Malondialdehyde-Modified LDL as a Marker of Acute Coronary Syndromes | Acute Coronary Syndromes | JAMA Network
[Skip to Content]
Access to paid content on this site is currently suspended due to excessive activity being detected from your IP address 34.237.138.69. Please contact the publisher to request reinstatement.
[Skip to Content Landing]
Original Contribution
May 12, 1999

Malondialdehyde-Modified LDL as a Marker of Acute Coronary Syndromes

Author Affiliations

Author Affiliations: Center for Molecular and Vascular Biology (Drs Holvoet and Collen) and the Department of Cardiology (Dr Van de Werf), University of Leuven, Leuven, Belgium.

JAMA. 1999;281(18):1718-1721. doi:10.1001/jama.281.18.1718
Abstract

Context Release of circulating malondialdehyde (MDA)-modified low-density lipoprotein (LDL) may reflect endothelial injury or plaque instability.

Objective To determine the usefulness of MDA-modified LDL for identifying patients with unstable angina and acute myocardial infarction (AMI).

Design Blinded comparison of MDA-modified LDL, C-reactive protein, and troponin I followed by multiple receiver operating curve analysis.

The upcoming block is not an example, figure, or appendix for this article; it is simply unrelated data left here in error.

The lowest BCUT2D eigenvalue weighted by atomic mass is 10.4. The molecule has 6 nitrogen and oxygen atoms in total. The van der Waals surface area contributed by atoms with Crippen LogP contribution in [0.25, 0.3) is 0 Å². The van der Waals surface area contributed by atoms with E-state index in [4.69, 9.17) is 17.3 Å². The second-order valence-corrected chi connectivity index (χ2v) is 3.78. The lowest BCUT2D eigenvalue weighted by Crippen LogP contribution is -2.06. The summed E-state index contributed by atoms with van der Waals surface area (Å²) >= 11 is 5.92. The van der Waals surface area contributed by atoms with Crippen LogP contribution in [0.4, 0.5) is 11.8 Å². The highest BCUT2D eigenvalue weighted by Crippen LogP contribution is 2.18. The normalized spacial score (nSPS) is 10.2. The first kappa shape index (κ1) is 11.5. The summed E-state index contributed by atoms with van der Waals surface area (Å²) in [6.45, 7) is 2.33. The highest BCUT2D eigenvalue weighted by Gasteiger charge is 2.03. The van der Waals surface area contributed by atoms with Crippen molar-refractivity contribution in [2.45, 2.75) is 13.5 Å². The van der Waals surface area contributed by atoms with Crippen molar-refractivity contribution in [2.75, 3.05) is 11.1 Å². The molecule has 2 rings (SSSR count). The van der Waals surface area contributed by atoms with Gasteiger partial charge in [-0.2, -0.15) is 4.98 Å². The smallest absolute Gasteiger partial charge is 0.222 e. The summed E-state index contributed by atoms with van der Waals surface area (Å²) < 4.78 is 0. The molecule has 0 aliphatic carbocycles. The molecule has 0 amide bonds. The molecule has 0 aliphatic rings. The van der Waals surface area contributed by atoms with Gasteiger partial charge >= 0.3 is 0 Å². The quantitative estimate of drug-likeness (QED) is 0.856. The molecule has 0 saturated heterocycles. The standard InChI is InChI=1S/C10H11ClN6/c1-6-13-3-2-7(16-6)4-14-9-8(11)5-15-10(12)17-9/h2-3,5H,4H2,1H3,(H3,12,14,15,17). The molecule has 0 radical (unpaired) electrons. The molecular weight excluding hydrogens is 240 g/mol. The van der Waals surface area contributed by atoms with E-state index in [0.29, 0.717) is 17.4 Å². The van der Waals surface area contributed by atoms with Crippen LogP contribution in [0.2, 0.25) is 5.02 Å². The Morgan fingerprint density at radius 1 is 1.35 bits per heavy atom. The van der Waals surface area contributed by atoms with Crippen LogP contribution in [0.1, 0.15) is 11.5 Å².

Setting University hospital.

Participants A total of 104 consecutive patients with acute coronary syndromes (42 with unstable angina and 62 with AMI), and 64 patients with stable coronary artery disease (CAD) without evidence of ischemia.

Main Outcome Measures Ability of MDA-modified LDL, C-reactive protein, and troponin I to discriminate patients with stable CAD, unstable angina, or AMI.

Results Malondialdehyde-modified LDL (χ2=10.2; P=.001), but not troponin I or C-reactive protein, discriminated between stable CAD and unstable angina. Troponin I (χ2=14.5; P<.001), but not MDA-modified LDL or C-reactive protein, discriminated between unstable angina and AMI. Both MDA-modified LDL and troponin I (χ2=14.5; P<.001 and χ2=5.3; P=.02, respectively) but not C-reactive protein discriminated between stable CAD and AMI. The sensitivity of MDA-modified LDL was 95% for unstable angina and 95% for AMI, with a specificity of 95%. Values for troponin I were 38% and 90%, respectively, with a specificity of 95%. The combination of MDA-modified LDL and troponin I had a sensitivity of 98% for unstable angina and 100% for AMI, with a specificity of 99%.

Conclusion The combination of MDA-modified LDL, which may reflect endothelial injury or plaque instability, and troponin I, which reflects myocardial cell injury, allows better discrimination between stable CAD and acute coronary syndromes than troponin I alone.

×